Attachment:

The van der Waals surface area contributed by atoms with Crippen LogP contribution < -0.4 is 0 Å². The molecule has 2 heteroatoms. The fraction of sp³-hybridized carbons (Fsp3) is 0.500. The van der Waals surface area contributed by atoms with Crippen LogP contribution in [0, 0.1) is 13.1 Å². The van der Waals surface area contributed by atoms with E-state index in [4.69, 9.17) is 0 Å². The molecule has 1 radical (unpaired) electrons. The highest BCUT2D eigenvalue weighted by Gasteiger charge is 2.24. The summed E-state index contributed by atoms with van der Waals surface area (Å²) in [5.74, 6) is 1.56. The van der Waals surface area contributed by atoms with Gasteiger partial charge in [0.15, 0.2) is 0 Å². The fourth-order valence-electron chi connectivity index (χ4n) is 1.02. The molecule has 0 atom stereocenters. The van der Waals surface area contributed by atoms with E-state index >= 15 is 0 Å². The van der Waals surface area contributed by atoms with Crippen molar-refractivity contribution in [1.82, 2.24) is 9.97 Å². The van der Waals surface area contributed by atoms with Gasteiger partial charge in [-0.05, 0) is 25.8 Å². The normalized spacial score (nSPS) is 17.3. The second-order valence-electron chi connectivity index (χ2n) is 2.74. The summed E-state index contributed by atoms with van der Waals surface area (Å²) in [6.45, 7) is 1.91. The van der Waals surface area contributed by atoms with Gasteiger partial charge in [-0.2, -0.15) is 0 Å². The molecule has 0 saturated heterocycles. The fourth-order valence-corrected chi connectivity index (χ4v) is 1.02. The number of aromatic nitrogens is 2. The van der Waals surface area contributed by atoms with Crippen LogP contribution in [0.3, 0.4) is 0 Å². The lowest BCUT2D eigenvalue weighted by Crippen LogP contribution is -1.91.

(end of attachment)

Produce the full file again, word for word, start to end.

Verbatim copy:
The van der Waals surface area contributed by atoms with Crippen LogP contribution < -0.4 is 0 Å². The molecule has 2 heteroatoms. The fraction of sp³-hybridized carbons (Fsp3) is 0.500. The van der Waals surface area contributed by atoms with Crippen LogP contribution in [0, 0.1) is 13.1 Å². The van der Waals surface area contributed by atoms with E-state index in [4.69, 9.17) is 0 Å². The molecule has 1 radical (unpaired) electrons. The highest BCUT2D eigenvalue weighted by Gasteiger charge is 2.24. The summed E-state index contributed by atoms with van der Waals surface area (Å²) in [5.74, 6) is 1.56. The van der Waals surface area contributed by atoms with Gasteiger partial charge in [0.15, 0.2) is 0 Å². The fourth-order valence-electron chi connectivity index (χ4n) is 1.02. The molecule has 0 atom stereocenters. The van der Waals surface area contributed by atoms with E-state index >= 15 is 0 Å². The van der Waals surface area contributed by atoms with Crippen molar-refractivity contribution in [1.82, 2.24) is 9.97 Å². The van der Waals surface area contributed by atoms with Gasteiger partial charge in [-0.05, 0) is 25.8 Å². The normalized spacial score (nSPS) is 17.3. The second-order valence-electron chi connectivity index (χ2n) is 2.74. The summed E-state index contributed by atoms with van der Waals surface area (Å²) in [6.45, 7) is 1.91. The van der Waals surface area contributed by atoms with Gasteiger partial charge in [-0.2, -0.15) is 0 Å². The molecule has 0 saturated heterocycles. The fourth-order valence-corrected chi connectivity index (χ4v) is 1.02. The number of aromatic nitrogens is 2. The van der Waals surface area contributed by atoms with Crippen LogP contribution in [0.3, 0.4) is 0 Å². The lowest BCUT2D eigenvalue weighted by Crippen LogP contribution is -1.91.